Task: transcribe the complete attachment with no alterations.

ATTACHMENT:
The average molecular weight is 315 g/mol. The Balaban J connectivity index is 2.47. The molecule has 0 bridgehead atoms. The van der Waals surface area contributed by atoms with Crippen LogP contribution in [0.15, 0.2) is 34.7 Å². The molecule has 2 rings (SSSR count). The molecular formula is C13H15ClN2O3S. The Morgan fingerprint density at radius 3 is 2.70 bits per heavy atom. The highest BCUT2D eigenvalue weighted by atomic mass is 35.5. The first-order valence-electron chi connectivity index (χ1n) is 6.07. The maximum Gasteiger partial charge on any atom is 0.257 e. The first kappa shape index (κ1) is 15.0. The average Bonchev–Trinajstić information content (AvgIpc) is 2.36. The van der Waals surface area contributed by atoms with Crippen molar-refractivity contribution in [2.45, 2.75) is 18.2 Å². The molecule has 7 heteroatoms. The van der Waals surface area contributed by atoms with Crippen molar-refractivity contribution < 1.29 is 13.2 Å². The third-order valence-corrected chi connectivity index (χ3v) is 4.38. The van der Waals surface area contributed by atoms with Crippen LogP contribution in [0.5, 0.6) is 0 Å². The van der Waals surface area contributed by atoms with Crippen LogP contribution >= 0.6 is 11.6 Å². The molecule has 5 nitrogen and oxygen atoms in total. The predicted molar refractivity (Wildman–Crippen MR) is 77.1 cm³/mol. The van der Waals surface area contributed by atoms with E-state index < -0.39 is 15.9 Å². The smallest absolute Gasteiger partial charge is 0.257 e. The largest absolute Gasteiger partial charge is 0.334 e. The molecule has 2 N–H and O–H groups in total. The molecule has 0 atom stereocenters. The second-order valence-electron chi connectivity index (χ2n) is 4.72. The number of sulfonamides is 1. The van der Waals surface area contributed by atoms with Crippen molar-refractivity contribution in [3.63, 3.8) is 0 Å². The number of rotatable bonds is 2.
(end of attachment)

The average molecular weight is 315 g/mol. The Balaban J connectivity index is 2.47. The molecule has 0 bridgehead atoms. The van der Waals surface area contributed by atoms with Crippen LogP contribution in [0.15, 0.2) is 34.7 Å². The molecule has 2 rings (SSSR count). The molecular formula is C13H15ClN2O3S. The Morgan fingerprint density at radius 3 is 2.70 bits per heavy atom. The highest BCUT2D eigenvalue weighted by atomic mass is 35.5. The first-order valence-electron chi connectivity index (χ1n) is 6.07. The maximum Gasteiger partial charge on any atom is 0.257 e. The first kappa shape index (κ1) is 15.0. The average Bonchev–Trinajstić information content (AvgIpc) is 2.36. The van der Waals surface area contributed by atoms with Crippen molar-refractivity contribution in [2.45, 2.75) is 18.2 Å². The molecule has 7 heteroatoms. The van der Waals surface area contributed by atoms with Crippen molar-refractivity contribution < 1.29 is 13.2 Å². The third-order valence-corrected chi connectivity index (χ3v) is 4.38. The van der Waals surface area contributed by atoms with Crippen LogP contribution in [0.5, 0.6) is 0 Å². The van der Waals surface area contributed by atoms with Crippen LogP contribution >= 0.6 is 11.6 Å². The molecule has 5 nitrogen and oxygen atoms in total. The predicted molar refractivity (Wildman–Crippen MR) is 77.1 cm³/mol. The van der Waals surface area contributed by atoms with E-state index < -0.39 is 15.9 Å². The smallest absolute Gasteiger partial charge is 0.257 e. The largest absolute Gasteiger partial charge is 0.334 e. The molecule has 2 N–H and O–H groups in total. The molecule has 0 atom stereocenters. The second-order valence-electron chi connectivity index (χ2n) is 4.72. The number of sulfonamides is 1. The van der Waals surface area contributed by atoms with Crippen molar-refractivity contribution in [3.63, 3.8) is 0 Å². The number of rotatable bonds is 2.